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Coronavirus Vaccine: Frequently Asked Questions

CLOSED TUESDAY OCTOBER 26, 2021 8:00 AM - 12:00 PM FOR ALL STAFF TRAINING

COVID-19 VACCINE: FREQUENTLY ASKED QUESTIONS AND 

MYTH BUSTERS


Frequently Asked Questions about COVID-19 Vaccination | CDC

Is the mRNA vaccine considered a vaccine?

Yes. mRNA vaccines, such as Pfizer-BioNTech and Moderna, work differently than other types of vaccines, but they still trigger an immune response inside your body. This type of vaccine is new, but research and development on it has been under way for decades.


The mRNA vaccines do not contain any live virus. Instead, they work by teaching our cells to make a harmless piece of a “spike protein,” which is found on the surface of the virus that causes COVID-19. After making the protein piece, cells display it on their surface. Our immune system then recognizes that it does not belong there and responds to get rid of it. When an immune response begins, antibodies are produced, creating the same response that happens in a natural infection.


In contrast to mRNA vaccines, many other vaccines use a piece of, or weakened version, of, the germ that the vaccine protects against. This is how the measles and flu vaccines work. When a weakened or small part of the virus is introduced to your body, you make antibodies to help protect against future infection.

Learn more about how mRNA COVID-19 vaccines work.

 


Do COVID-19 vaccines contain microchips?

No. COVID-19 vaccines do not contain microchips. Vaccines are developed to fight against disease and are not administered to track your movement. Vaccines work by stimulating your immune system to produce antibodies, exactly like it would if you were exposed to the disease. After getting vaccinated, you develop immunity to that disease, without having to get the disease first.

Learn more about the ingredients in the COVID-19 vaccinations authorized for use in the United States.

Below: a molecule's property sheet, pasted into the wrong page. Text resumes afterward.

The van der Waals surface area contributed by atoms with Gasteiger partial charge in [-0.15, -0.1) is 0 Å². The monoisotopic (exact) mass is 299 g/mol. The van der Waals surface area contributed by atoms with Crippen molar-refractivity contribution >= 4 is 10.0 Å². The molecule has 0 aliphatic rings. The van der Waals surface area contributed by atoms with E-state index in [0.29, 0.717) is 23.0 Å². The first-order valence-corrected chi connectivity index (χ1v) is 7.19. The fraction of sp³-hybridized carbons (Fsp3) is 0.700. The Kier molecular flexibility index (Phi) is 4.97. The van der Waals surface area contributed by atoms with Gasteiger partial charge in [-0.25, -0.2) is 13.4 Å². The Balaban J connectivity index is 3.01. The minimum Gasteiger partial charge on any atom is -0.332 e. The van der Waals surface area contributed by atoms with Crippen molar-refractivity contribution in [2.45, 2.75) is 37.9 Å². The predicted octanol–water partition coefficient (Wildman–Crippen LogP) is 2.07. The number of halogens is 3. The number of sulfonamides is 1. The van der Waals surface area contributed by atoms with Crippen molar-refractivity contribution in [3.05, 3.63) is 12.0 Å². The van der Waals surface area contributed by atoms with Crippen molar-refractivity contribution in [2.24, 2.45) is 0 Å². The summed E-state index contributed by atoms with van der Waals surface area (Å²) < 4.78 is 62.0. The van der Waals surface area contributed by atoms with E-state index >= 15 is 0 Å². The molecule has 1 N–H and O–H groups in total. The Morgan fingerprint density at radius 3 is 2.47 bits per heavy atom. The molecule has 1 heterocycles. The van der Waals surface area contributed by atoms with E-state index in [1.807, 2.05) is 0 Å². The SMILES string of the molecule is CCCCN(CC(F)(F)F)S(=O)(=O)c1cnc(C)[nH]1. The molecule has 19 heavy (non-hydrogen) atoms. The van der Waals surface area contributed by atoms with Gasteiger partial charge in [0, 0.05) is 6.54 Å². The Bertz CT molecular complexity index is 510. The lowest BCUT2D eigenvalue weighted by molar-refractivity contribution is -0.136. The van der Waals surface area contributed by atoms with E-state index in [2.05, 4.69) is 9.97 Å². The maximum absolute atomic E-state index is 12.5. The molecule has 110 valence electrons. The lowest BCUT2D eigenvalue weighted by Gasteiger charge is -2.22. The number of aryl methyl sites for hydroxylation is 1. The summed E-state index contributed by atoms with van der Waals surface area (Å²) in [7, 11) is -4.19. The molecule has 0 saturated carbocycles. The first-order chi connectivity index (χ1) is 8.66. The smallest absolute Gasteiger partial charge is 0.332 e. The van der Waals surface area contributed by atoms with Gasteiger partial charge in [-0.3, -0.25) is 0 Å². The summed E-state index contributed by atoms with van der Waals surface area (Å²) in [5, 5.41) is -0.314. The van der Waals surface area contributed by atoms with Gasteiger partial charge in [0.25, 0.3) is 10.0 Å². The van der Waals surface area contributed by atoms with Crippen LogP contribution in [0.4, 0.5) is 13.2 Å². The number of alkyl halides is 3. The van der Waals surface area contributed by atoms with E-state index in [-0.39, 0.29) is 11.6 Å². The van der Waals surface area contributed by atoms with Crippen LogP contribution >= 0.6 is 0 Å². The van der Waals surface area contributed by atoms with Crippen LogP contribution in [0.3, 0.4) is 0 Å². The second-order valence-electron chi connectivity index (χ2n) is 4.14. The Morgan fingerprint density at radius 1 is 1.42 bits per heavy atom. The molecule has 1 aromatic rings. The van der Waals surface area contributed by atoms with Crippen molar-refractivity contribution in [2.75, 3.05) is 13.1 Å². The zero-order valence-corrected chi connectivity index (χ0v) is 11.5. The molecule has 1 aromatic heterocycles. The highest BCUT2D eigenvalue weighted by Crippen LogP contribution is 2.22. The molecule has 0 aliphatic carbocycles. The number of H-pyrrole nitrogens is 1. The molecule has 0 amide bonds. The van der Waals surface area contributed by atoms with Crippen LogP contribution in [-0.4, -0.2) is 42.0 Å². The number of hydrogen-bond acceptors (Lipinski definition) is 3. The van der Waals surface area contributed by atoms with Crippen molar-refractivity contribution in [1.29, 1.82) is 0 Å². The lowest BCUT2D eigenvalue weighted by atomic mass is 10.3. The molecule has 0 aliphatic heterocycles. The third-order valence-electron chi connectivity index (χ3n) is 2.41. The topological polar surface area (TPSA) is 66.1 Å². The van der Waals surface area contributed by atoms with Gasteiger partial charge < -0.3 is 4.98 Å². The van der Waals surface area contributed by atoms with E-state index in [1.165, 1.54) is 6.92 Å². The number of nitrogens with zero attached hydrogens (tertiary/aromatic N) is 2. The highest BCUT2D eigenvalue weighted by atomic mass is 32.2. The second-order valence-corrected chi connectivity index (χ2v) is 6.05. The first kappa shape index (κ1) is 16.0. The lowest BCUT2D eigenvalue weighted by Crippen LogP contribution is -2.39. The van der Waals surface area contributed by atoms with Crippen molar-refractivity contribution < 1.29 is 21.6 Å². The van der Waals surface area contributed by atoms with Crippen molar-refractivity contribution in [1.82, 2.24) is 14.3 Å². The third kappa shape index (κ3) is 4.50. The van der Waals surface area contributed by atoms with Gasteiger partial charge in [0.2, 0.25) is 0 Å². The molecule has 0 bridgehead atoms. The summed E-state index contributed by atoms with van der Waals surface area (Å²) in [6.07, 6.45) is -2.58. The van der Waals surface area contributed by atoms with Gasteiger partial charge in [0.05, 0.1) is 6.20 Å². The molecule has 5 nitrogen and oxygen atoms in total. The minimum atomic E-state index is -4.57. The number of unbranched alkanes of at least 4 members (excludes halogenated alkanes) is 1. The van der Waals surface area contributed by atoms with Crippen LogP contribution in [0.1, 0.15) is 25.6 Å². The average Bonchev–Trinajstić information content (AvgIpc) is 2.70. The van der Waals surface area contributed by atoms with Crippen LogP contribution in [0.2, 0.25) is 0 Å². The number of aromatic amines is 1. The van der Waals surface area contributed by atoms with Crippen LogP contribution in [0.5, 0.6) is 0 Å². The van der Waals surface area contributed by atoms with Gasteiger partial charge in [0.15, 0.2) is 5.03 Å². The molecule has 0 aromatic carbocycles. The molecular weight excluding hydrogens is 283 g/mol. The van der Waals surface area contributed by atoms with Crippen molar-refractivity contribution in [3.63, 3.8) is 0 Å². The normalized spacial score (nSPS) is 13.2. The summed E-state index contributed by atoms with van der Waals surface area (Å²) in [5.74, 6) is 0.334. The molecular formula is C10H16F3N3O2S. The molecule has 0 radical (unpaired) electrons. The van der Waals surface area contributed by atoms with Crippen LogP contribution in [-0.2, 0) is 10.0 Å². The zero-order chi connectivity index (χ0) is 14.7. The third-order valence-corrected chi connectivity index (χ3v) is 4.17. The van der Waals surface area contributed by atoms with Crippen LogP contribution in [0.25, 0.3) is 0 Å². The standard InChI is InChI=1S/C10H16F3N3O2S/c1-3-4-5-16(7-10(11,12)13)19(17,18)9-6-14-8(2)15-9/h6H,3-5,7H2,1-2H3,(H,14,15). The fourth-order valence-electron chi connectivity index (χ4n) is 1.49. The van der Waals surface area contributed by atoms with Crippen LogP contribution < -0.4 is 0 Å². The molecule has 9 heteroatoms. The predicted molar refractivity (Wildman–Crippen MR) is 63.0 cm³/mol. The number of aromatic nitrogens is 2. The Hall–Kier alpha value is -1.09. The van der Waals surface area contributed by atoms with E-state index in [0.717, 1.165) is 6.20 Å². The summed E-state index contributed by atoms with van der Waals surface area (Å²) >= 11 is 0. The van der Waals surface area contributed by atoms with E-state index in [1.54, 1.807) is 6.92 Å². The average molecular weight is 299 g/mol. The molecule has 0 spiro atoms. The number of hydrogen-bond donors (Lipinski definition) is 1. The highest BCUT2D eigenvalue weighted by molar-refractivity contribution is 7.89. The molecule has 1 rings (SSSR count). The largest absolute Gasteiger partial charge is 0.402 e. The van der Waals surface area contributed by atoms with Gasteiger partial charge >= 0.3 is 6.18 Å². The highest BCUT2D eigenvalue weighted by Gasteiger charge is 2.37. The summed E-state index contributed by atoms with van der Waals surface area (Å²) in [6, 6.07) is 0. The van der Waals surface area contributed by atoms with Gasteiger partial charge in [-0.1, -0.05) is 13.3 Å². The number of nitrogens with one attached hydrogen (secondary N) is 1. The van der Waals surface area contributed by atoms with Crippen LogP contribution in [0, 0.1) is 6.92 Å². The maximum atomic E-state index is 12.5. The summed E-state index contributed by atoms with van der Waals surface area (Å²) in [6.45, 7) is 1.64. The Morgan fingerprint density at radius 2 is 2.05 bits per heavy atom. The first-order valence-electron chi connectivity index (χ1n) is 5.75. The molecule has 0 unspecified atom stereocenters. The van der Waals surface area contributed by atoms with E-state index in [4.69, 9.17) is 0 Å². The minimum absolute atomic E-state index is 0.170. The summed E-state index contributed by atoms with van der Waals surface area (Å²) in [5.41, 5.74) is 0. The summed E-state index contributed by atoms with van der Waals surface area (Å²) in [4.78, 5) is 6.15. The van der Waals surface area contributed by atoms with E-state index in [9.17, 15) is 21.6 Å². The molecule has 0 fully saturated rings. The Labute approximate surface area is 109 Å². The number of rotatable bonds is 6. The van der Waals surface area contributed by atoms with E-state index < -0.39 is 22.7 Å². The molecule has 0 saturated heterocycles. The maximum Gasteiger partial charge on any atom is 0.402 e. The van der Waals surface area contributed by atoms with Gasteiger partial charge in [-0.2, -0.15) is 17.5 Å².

Learn more about how mRNA COVID-19 vaccines work.

Can receiving a COVID-19 vaccine cause you to be magnetic?

No. Receiving a COVID-19 vaccine will not make you magnetic, including at the site of vaccination which is usually your arm. COVID-19 vaccines do not contain ingredients that can produce an electromagnetic field at the site of your injection. All COVID-19 vaccines are free from metals.

Learn more about the ingredients in the COVID-19 vaccinations authorized for use in the United States.

Do any of the COVID-19 vaccines authorized for use in the United States shed or release any of their components?

No. Vaccine shedding is the term used to describe the release or discharge of any of the vaccine components in or outside of the body. Vaccine shedding can only occur when a vaccine contains a weakened version of the virus. None of the vaccines authorized for use in the U.S. contain a live virus. mRNA and viral vector vaccines are the two types of currently authorized COVID-19 vaccines available.

Learn more about mRNA and​ viral vector COVID-19 vaccines.

 

Is it safe for me to get a COVID-19 vaccine if I would like to have a baby one day?

Yes. If you are trying to become pregnant now or want to get pregnant in the future, you may get a COVID-19 vaccine when one is available to you.

There is currently no evidence that COVID-19 vaccination causes any problems with pregnancy, including the development of the placenta. In addition, there is no evidence that female or male fertility problems are a side effect of any vaccine, including COVID-19 vaccines.

Will a COVID-19 vaccine alter my DNA?

No. COVID-19 vaccines do not change or interact with your DNA in any way. Both mRNA and viral vector COVID-19 vaccines deliver instructions (genetic material) to our cells to start building protection against the virus that causes COVID-19. However, the material never enters the nucleus of the cell, which is where our DNA is kept.

Learn more about mRNA and​ viral vector COVID-19 vaccines.

Will getting a COVID-19 vaccine cause me to test positive for COVID-19 on a viral test?

No. None of the authorized and recommended COVID-19 vaccines cause you to test positive on viral tests, which are used to see if you have a current infection.​

If your body develops an immune response to vaccination, which is the goal, you may test positive on some antibody tests. Antibody tests indicate you had a previous infection and that you may have some level of protection against the virus.

Learn more about the possibility of COVID-19 illness after vaccination